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P. Sathya1, Hannah D’souza2
Author:
2B.P.T. Intern, D.Y. Patil deemed to be University, School of Physiotherapy, Nerul, Navi Mumbai, India 
Corresponding Author: 1Associate Professor, D.Y. Patil deemed to be University, School of Physiotherapy,Navi Mumbai, India. Mail id: drsathyagp@gmail.com

ABSTRACT

Introduction: Musicians just like any other occupation are prone to injuries. Every type of work requires certain bodily movements and positions to be used in a repetitive manner. These injuries/disorders then in turn affect the ability of the musician to play his instrument most efficiently. The purpose of this study was to find out prevalence of Upper Limb Problems in Instrumental Subjects using the Disability of Arm, Shoulder and Hand (DASH) questionnaire. Methodology: A cross sectional survey was conducted on 100 Subjects from Mumbai, aged 15 to 30 years who were right hand dominant and had a minimum of 3 years of experience playing a musical instrument. Demographic data was collected and the subjects were asked to fill the Disability of Arm, Shoulder and Hand (DASH) questionnaire for the Dominant as well as the Non Dominant Upper Limb. The Data collected was further analyzed. Result: The subjects playing Keyboards were mostly affected on dominant side by DASH score with mean value 11.086. Symptoms on the dominant and non dominant sides were 40.23% and 45.95% respectively with functional disability on the dominant side 31.42%.Percussionist were most affected in the psychological aspect with 33.33%, where string players were more affected in Music Module Domain with mean value 14.305. Conclusion: The study concluded that the subjects playing Keyboards were mostly affected in most domains of DASH Scale. Percussionist were the most affected in Psychological Domain and the subjects playing Strings were most affected in the Music Module Domain in DASH scale. Methodology: A cross sectional survey was conducted on 100 Subjects from Mumbai, aged 15 to 30 years who were right hand dominant and had a minimum of 3 years of experience playing a musical instrument. Demographic data was collected and the subjects were asked to fill the Disability of Arm, Shoulder and Hand (DASH) questionnaire for the Dominant as well as the Non Dominant Upper Limb. The Data collected was further analyzed. Result: The subjects playing Keyboards were mostly affected on dominant side by DASH score with mean value 11.086. Symptoms on the dominant and non dominant sides were 40.23% and 45.95% respectively with functional disability on the dominant side 31.42%.Percussionist were most affected in the psychological aspect with 33.33%, where string players were more affected in Music Module Domain with mean value 14.305. Conclusion: The study concluded that the subjects playing Keyboards were mostly affected in most domains of DASH Scale. Percussionist were the most affected in Psychological Domain and the subjects playing Strings were most affected in the Music Module Domain in DASH scale.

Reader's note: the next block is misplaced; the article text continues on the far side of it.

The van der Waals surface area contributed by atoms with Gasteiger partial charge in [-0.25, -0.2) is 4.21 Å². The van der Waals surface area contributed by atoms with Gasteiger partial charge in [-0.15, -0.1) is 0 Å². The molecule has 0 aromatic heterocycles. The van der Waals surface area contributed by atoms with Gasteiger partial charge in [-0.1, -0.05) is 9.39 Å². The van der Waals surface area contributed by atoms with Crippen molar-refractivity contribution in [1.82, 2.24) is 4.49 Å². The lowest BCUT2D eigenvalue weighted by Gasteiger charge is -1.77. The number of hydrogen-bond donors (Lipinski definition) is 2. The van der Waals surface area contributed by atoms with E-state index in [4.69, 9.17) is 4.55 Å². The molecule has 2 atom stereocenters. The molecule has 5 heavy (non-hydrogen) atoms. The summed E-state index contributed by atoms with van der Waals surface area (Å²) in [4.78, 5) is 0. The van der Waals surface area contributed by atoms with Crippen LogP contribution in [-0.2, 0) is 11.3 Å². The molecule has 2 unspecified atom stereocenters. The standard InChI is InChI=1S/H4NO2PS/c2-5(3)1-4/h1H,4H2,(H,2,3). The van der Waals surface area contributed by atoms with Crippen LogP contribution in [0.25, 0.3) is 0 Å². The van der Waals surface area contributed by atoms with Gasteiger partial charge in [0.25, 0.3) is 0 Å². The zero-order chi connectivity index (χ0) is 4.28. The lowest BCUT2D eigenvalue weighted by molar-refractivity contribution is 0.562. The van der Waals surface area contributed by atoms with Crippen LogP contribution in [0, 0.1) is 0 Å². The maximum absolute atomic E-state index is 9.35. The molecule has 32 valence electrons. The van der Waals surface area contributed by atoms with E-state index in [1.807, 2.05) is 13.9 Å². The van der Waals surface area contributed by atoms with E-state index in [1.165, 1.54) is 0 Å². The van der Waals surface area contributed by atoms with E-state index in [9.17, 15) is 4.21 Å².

Keywords: Musicians, Upper Limb Problems, Disability of Arm, Shoulder and Hand (DASH) scale

Received on 23rd October 2019, Revised on 20th November 2019, Accepted on 26th November 2019

DOI: 10.36678/ijmaes.2019.v05i04.001

INTRODUCTION

Everybody loves music. Listening to music induces pleasure but making music is a distinct experience in itself. The number of musicians we have now is much more than we ever had before. Being a Musician could be a passion, a hobby or a career. However, musicians just like any other occupation are prone to injuries. Every type of work requires certain bodily movements and positions to be used repetitively. Musculoskeletal occupational disorders result from an interaction between the individual worker, his tools and his environment. In the case of the instrumental musician, his tools are the instruments1.

Musculoskeletal problems in musician occurs due to the repetition of certain movements, incorrect posture, prolonged practice hours, lifting of heavy instruments, holding the instrument in place for a long time, psychological pressure, etc. Because of these symptoms the musician may not be able to play their instrument effectively. The musician may also have difficulty performing ADLs due to the symptoms.  Several researches have been done in the past on different body sites where in a musician could be affected. Each category of instrument uses the upper limb the most, leading to an increase risk of injury. Examples of these could be tendinitis, weakness, stiffness, etc.